Physical or performance tests

Physical or performance tests provide actual performance data that are compared with required performance or physical characteristics or a range of what is considered acceptable according to the contract. Requiring that a motor runs or an operating system performs at a certain level for a specific period of time is an example of a performance test. Testing materials for their chemical composition or density against parameters in the specification are examples of physical tests. On a bus service contract, waiting at a particular bus stop to see whether the bus arrives on time is a performance test to check compliance with the required schedule. Performance tests for labour-intensive services are often done as a random sample.

Destructive tests

Destructive tests require that end products meet certain reliability standards or withstand a specific level of stress. For example, heating a product until it burns tests the fireproof characteristics of an end product. Scratching through newly applied coats of paint shows the number of coats applied by a painting supplier.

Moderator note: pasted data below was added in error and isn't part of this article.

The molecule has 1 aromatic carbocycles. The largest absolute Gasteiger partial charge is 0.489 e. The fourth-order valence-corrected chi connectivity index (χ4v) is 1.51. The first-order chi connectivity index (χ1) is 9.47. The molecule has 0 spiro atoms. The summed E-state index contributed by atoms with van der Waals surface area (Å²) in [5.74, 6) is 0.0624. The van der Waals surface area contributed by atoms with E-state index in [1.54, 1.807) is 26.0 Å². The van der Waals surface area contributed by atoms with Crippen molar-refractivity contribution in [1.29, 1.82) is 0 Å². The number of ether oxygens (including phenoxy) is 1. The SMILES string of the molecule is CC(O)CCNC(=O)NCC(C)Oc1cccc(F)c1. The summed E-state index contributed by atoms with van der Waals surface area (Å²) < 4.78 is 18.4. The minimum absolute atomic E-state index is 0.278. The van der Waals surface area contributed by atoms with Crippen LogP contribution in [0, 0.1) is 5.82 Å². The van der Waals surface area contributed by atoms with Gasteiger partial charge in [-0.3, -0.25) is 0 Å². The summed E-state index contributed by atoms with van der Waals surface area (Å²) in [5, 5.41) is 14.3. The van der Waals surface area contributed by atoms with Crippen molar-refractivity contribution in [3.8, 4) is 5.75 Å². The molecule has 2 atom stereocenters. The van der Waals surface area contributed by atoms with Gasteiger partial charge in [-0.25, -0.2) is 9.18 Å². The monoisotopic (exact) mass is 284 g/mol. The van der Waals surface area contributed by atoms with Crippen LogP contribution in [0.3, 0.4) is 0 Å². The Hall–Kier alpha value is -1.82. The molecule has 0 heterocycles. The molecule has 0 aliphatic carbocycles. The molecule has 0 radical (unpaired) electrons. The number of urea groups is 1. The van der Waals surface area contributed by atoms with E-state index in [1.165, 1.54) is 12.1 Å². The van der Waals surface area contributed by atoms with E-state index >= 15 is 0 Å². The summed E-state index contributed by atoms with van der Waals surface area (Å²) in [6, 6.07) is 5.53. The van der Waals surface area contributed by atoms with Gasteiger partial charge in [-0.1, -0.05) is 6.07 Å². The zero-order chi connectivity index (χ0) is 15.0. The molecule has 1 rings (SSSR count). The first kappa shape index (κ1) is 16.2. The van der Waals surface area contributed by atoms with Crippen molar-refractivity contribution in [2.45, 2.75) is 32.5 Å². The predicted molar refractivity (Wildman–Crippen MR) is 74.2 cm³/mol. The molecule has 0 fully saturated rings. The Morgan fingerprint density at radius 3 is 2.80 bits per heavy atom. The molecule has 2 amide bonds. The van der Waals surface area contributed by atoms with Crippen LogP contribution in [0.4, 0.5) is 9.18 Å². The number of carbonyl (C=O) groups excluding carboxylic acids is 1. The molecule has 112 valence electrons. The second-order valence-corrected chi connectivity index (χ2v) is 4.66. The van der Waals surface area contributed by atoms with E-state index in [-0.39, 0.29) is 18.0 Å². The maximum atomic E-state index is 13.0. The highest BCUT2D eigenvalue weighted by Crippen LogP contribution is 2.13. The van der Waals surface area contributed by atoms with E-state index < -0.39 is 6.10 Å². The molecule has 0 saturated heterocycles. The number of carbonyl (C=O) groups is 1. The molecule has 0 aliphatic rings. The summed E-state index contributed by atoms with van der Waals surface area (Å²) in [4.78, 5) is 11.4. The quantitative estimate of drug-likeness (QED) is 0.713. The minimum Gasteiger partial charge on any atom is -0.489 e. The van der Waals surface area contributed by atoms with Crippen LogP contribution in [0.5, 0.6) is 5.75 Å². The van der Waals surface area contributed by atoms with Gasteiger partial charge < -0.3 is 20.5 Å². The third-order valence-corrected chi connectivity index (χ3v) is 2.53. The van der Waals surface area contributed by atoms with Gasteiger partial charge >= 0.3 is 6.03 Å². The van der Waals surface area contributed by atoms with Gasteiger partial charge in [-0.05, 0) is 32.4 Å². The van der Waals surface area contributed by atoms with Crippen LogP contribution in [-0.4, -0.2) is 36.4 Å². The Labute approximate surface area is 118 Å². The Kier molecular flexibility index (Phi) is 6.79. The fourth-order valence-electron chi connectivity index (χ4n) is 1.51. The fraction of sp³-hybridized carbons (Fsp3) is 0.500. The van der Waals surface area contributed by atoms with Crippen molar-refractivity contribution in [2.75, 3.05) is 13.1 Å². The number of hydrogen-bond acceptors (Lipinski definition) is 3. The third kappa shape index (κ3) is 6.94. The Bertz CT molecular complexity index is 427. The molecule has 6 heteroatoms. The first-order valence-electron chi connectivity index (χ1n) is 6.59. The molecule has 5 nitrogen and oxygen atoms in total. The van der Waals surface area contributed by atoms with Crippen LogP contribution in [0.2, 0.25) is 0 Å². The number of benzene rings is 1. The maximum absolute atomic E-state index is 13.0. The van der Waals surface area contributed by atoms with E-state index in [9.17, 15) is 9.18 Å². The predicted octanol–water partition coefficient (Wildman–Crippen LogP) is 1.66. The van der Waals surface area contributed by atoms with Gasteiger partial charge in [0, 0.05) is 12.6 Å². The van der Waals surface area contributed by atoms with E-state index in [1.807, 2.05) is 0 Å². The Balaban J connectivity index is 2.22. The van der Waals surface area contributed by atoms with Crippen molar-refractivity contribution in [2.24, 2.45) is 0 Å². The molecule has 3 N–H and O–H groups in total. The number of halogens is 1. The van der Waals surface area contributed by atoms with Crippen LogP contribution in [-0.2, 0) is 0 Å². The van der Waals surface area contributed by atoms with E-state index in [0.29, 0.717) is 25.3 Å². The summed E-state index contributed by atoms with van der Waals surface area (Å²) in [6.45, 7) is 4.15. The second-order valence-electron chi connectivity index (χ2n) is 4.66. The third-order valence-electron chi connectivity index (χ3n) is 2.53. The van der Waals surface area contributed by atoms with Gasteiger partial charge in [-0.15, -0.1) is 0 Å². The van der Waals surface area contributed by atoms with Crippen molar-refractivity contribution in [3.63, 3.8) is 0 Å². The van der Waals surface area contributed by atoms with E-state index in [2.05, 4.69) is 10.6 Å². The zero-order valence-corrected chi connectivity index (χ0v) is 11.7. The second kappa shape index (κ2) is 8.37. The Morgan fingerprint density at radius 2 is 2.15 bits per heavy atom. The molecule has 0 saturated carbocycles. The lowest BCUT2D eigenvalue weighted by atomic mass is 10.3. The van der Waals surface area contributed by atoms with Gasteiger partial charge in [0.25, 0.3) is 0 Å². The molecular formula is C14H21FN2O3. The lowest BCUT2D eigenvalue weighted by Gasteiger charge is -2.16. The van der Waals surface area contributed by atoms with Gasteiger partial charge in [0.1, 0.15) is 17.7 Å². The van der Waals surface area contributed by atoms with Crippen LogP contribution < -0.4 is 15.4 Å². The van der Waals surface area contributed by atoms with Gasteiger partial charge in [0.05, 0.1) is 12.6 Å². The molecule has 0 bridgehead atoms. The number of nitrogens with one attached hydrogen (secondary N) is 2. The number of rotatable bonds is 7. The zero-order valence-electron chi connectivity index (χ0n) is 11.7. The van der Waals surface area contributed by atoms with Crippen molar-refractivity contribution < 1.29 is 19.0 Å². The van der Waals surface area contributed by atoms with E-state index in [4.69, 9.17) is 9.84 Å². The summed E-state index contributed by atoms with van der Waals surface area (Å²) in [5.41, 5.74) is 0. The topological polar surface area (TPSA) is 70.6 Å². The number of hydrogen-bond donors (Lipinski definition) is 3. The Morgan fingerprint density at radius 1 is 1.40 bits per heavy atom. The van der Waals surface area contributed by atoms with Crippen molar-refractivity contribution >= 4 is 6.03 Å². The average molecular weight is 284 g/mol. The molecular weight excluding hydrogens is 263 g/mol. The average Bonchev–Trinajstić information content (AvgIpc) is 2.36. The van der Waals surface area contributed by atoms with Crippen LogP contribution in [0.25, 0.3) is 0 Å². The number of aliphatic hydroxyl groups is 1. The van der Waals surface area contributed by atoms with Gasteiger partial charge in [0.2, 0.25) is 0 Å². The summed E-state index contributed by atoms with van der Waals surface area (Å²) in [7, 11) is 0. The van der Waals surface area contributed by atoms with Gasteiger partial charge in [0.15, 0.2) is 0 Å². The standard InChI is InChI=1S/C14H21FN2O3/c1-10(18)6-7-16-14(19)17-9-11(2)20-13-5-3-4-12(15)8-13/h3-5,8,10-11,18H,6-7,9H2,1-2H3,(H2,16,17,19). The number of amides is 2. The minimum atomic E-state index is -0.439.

Acceptance or rejection standards

Acceptance or rejection of products or services must be based on the standards identified in the contract or purchase order. Generally, the UN organizations rely on two types of standards:

  • Strict compliance standards: Requirements based on specific UN technical descriptions.

  • Subjective standards: Requirements based on a broader, more judgmental, criterion as applied by the inspector. Examples of subjective standards might be “comfortable fit” or “easy operation.

It is not unusual to have both types of standards apply to different aspects of one purchase. In such cases, both strict compliance standards and subjective standards must be enforced. But if both standards apply to a single aspect of the purchase, they typically are inconsistent with each other and, therefore, unenforceable.